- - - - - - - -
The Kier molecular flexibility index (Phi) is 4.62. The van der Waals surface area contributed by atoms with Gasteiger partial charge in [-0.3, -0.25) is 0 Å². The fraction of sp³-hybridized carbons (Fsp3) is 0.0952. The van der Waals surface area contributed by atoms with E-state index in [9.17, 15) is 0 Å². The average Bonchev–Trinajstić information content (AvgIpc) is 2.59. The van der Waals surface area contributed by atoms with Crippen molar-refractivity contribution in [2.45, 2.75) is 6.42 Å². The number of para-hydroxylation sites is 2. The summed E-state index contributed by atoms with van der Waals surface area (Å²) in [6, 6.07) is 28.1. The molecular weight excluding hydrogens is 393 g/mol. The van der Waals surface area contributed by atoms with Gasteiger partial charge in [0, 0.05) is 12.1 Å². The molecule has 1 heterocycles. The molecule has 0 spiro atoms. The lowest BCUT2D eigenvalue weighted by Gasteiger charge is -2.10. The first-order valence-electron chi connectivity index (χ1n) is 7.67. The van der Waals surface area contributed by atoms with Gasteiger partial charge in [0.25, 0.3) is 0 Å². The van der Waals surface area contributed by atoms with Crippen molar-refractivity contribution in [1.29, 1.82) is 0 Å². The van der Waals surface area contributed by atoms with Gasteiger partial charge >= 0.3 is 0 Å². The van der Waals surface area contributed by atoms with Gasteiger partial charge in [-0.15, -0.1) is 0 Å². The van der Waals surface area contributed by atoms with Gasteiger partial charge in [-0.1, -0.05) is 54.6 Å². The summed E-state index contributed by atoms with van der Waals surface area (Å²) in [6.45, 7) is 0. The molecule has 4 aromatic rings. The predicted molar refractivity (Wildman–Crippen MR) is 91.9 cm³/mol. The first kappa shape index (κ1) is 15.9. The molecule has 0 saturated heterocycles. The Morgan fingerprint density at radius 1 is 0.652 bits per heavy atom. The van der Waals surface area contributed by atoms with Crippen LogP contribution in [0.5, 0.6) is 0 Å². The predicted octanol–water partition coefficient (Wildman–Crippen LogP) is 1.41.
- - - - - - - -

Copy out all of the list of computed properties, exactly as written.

The Kier molecular flexibility index (Phi) is 4.62. The van der Waals surface area contributed by atoms with Gasteiger partial charge in [-0.3, -0.25) is 0 Å². The fraction of sp³-hybridized carbons (Fsp3) is 0.0952. The van der Waals surface area contributed by atoms with E-state index in [9.17, 15) is 0 Å². The average Bonchev–Trinajstić information content (AvgIpc) is 2.59. The van der Waals surface area contributed by atoms with Crippen molar-refractivity contribution in [2.45, 2.75) is 6.42 Å². The number of para-hydroxylation sites is 2. The summed E-state index contributed by atoms with van der Waals surface area (Å²) in [6, 6.07) is 28.1. The molecular weight excluding hydrogens is 393 g/mol. The van der Waals surface area contributed by atoms with Gasteiger partial charge in [0, 0.05) is 12.1 Å². The molecule has 1 heterocycles. The molecule has 0 spiro atoms. The lowest BCUT2D eigenvalue weighted by Gasteiger charge is -2.10. The first-order valence-electron chi connectivity index (χ1n) is 7.67. The van der Waals surface area contributed by atoms with Gasteiger partial charge in [0.25, 0.3) is 0 Å². The van der Waals surface area contributed by atoms with Crippen molar-refractivity contribution in [1.29, 1.82) is 0 Å². The van der Waals surface area contributed by atoms with Gasteiger partial charge >= 0.3 is 0 Å². The van der Waals surface area contributed by atoms with Gasteiger partial charge in [-0.15, -0.1) is 0 Å². The van der Waals surface area contributed by atoms with Gasteiger partial charge in [-0.1, -0.05) is 54.6 Å². The summed E-state index contributed by atoms with van der Waals surface area (Å²) in [6.45, 7) is 0. The molecule has 4 aromatic rings. The predicted molar refractivity (Wildman–Crippen MR) is 91.9 cm³/mol. The first kappa shape index (κ1) is 15.9. The molecule has 0 saturated heterocycles. The Morgan fingerprint density at radius 1 is 0.652 bits per heavy atom. The van der Waals surface area contributed by atoms with Crippen LogP contribution in [0.5, 0.6) is 0 Å². The predicted octanol–water partition coefficient (Wildman–Crippen LogP) is 1.41.